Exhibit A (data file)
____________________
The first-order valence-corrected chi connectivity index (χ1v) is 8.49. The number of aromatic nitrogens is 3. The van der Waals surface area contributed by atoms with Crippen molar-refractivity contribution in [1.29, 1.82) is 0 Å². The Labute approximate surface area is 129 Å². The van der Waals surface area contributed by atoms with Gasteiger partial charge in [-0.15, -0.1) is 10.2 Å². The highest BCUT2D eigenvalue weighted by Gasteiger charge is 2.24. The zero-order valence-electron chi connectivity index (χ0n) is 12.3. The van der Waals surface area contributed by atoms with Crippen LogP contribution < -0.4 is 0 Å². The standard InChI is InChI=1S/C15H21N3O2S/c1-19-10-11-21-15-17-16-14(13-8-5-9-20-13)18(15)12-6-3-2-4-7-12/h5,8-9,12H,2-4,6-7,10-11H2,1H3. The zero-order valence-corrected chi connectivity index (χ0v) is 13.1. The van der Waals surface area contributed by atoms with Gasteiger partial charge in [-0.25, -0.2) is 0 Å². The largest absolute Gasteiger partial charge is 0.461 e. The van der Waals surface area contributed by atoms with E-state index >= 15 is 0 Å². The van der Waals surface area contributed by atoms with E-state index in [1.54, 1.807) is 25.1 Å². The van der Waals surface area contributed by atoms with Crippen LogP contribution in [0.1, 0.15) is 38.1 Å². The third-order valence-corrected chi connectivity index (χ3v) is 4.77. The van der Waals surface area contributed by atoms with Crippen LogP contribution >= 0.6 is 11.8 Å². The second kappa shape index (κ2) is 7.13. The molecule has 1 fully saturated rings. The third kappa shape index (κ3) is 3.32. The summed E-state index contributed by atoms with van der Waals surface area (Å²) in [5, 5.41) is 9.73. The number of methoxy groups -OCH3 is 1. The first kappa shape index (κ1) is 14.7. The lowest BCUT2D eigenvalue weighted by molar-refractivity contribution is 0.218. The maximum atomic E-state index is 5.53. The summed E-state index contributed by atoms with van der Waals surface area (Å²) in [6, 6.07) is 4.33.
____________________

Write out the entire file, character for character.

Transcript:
The first-order valence-corrected chi connectivity index (χ1v) is 8.49. The number of aromatic nitrogens is 3. The van der Waals surface area contributed by atoms with Crippen molar-refractivity contribution in [1.29, 1.82) is 0 Å². The Labute approximate surface area is 129 Å². The van der Waals surface area contributed by atoms with Gasteiger partial charge in [-0.15, -0.1) is 10.2 Å². The highest BCUT2D eigenvalue weighted by Gasteiger charge is 2.24. The zero-order valence-electron chi connectivity index (χ0n) is 12.3. The van der Waals surface area contributed by atoms with Crippen LogP contribution < -0.4 is 0 Å². The standard InChI is InChI=1S/C15H21N3O2S/c1-19-10-11-21-15-17-16-14(13-8-5-9-20-13)18(15)12-6-3-2-4-7-12/h5,8-9,12H,2-4,6-7,10-11H2,1H3. The zero-order valence-corrected chi connectivity index (χ0v) is 13.1. The van der Waals surface area contributed by atoms with Gasteiger partial charge in [-0.25, -0.2) is 0 Å². The largest absolute Gasteiger partial charge is 0.461 e. The van der Waals surface area contributed by atoms with E-state index >= 15 is 0 Å². The van der Waals surface area contributed by atoms with E-state index in [1.54, 1.807) is 25.1 Å². The van der Waals surface area contributed by atoms with Crippen LogP contribution in [0.1, 0.15) is 38.1 Å². The third-order valence-corrected chi connectivity index (χ3v) is 4.77. The van der Waals surface area contributed by atoms with Crippen LogP contribution >= 0.6 is 11.8 Å². The second kappa shape index (κ2) is 7.13. The molecule has 1 fully saturated rings. The third kappa shape index (κ3) is 3.32. The summed E-state index contributed by atoms with van der Waals surface area (Å²) in [5, 5.41) is 9.73. The number of methoxy groups -OCH3 is 1. The first kappa shape index (κ1) is 14.7. The lowest BCUT2D eigenvalue weighted by molar-refractivity contribution is 0.218. The maximum atomic E-state index is 5.53. The summed E-state index contributed by atoms with van der Waals surface area (Å²) in [6, 6.07) is 4.33.